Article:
HONG KONG — China’s ambitions at sea have been much in the news of late. On Tuesday, a tribunal in The Hague rejected Beijing’s “historic claims” to vast swathes of the South China Sea and the resources beneath. If, as expected, it keeps trying to create facts (and islands) there, tensions are going to rise and so will American demands for freedom of navigation.
But China’s expansionist ambitions on land also are intriguing: an attempt to build and extend its markets by exploiting its historic connections to the old Silk Road that once ran from China to the West. And at the center of the project is a network of modern railroads stretching through the old Soviet ‘Stans to Iran and on to Europe.
When Chinese President Xi Jinping made a state visit to Uzbekistan last month he claimed Chinese trade with countries participating in the plan he calls “One Belt, One Road” surpassed $1 trillion last year. State media called this the “early harvests” of the initiative, and quoted Xi saying the deployment of the plan is now complete, and now is the time for it to “take roots.”
At the Shangri-La Dialogue held in early June in Singapore, Chinese delegates were briefed to sermonize as much as they could about One Belt, One Road. This served two purposes: to promote President Xi’s vision of a world connected by Chinese infrastructure, and to avoid addressing the conflict stemming from China’s geopolitical ambitions in the South China Sea.
According to Xi, the idea behind One Belt, One Road, or OBOR, is to strengthen economic ties between China and nations in Asia, Europe, and Africa by invoking the Silk Road's place in history. In all, it will involve over 60 countries and, in theory, affect more than half the global population.
At home, references to OBOR have been unavoidable. Billboards, banners, news headlines, and murals trumpet the idea. In-flight magazines of major airlines devote a few pages in each issue to new milestones. When the political leader of Hong Kong gave his annual policy address in January, he uttered the phrase 48 times. Four months later, the CCP’s third-highest-ranking official visited the city, and one major item on his agenda was to tout the idea to local business leaders and ensure they participate fully.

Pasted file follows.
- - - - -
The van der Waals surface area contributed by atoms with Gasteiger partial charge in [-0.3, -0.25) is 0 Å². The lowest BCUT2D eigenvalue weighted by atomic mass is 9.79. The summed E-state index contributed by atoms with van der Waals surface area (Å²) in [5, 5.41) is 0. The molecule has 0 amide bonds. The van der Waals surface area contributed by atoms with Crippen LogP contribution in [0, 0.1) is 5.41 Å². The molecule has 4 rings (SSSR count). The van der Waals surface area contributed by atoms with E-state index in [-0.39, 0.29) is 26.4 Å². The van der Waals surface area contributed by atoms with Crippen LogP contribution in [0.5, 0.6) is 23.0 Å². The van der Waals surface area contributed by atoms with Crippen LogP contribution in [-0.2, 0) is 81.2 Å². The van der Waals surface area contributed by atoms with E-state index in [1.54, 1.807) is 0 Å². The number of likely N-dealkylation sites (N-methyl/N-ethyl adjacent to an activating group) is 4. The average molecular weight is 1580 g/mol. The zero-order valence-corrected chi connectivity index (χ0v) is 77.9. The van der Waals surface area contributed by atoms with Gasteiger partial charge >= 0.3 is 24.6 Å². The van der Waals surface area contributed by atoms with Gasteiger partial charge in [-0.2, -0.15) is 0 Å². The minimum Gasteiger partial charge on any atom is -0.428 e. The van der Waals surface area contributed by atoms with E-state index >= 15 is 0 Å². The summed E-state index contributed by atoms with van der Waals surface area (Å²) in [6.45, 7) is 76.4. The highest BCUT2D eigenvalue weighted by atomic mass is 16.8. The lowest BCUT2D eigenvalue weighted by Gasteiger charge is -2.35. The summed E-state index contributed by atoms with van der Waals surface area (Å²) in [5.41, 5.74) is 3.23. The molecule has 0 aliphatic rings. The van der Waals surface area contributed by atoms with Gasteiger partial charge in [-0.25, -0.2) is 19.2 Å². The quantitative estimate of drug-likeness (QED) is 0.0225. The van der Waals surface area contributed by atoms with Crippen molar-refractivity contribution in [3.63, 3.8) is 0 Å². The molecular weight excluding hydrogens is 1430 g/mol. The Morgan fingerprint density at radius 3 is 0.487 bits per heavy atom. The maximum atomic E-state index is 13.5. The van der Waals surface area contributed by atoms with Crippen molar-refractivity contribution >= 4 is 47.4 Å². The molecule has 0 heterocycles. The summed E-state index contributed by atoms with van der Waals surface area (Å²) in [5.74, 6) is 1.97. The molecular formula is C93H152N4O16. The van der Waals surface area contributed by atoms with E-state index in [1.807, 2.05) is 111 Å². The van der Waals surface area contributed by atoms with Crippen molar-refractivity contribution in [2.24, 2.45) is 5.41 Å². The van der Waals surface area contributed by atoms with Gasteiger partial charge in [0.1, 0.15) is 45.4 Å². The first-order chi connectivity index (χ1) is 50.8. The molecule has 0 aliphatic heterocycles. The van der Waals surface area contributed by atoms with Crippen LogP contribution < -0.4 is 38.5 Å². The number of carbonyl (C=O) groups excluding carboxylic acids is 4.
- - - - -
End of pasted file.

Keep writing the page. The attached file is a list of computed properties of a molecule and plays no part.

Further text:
The Silk Road, of course, was a network of trade routes that connected the Chinese Empire with India, Persia, Arabia, and Mediterranean states. Named after what was then China’s major export, the network facilitated not only commercial ties, but also cultural exchanges for over a millennium. When Mongol rule of China declined in the 14th century, and the Ottoman Empire increasingly opposed the West, political power along the Silk Road balkanized, and it no longer functioned as a trade route by the second half of the 15th century.
To revive the defunct trade network, Xi organized a “study session” on its history for the CCP’s Central Committee, which comprises the top political leaders of the party. During the study session, Xi stressed the need to urge other nations to hop on the “fast car to development,” and that countries touched by his Belt and Road initiative will feel the benefits of following China’s lead.
Silk may no longer be a key item for international commerce, but the name lends a storied past, one that dozens of states share with China. In the 21st century, old routes traversed by traders will be renewed with iron. Horses and carriages will be replaced by high-speed trains. With nearly $1 trillion of investments already announced, one might say the Chinese president wants to make China great again.
On a whiteboard, OBOR is a sound idea, a natural result of China’s aggressive domestic economic development. A glut of steel, aluminum, concrete, and consumer goods needs new buyers, while some countries, especially in Central and Southeast Asia, want new roads, railways, deep water ports, airports, stadiums, and other big projects. Indeed, the handouts and loans have helped Beijing make friends in capital cities, but now that private enterprises are beginning to utilize China’s massive railway network, problems are becoming apparent.
In January, a train hauling 32 cargo containers loaded with “small goods” from Yiwu, Zhejiang, in eastern China embarked on a two-week westbound journey. When the locomotive reached Tehran, it was greeted by the ambassadors of China, Kazakhstan, and Turkmenistan in Iran. Islamic Republic of Iran Railways company head Mohsen Pourseyyed Aqai said, “The arrival of this train in less than 14 days is unprecedented.” In contrast, Aqai indicated the sea route connecting Shanghai and Bandar Abbas takes 45 days.
About a third of Iran’s trade is with China, largely built on oil. Holly Dagres, the curator of The Iranist, a weekly newsletter covering all things related to the Islamic Republic, told The Daily Beast that Chinese exports to Iran cover all facets of consumption—machinery, industrial components, medical supplies, and daily goods. This is a consequence of international sanctions on Iran, when Iranian businesses found partners in Chinese exporters.
“The railway and $600 billion trade deal solidifies Sino-Iran ties,” said Dagres. “The trade boost grants Tehran the possibility of membership to the Shanghai Cooperation Organization,” which brings together leaders of China, Russia, and Central Asian nations to collaborate on economic, political, and military matters. “With new agreements, Beijing is on course to allow Tehran into its inner circle. In turn, it hopes to push western investment away, thus maintaining its stranglehold on Iran.”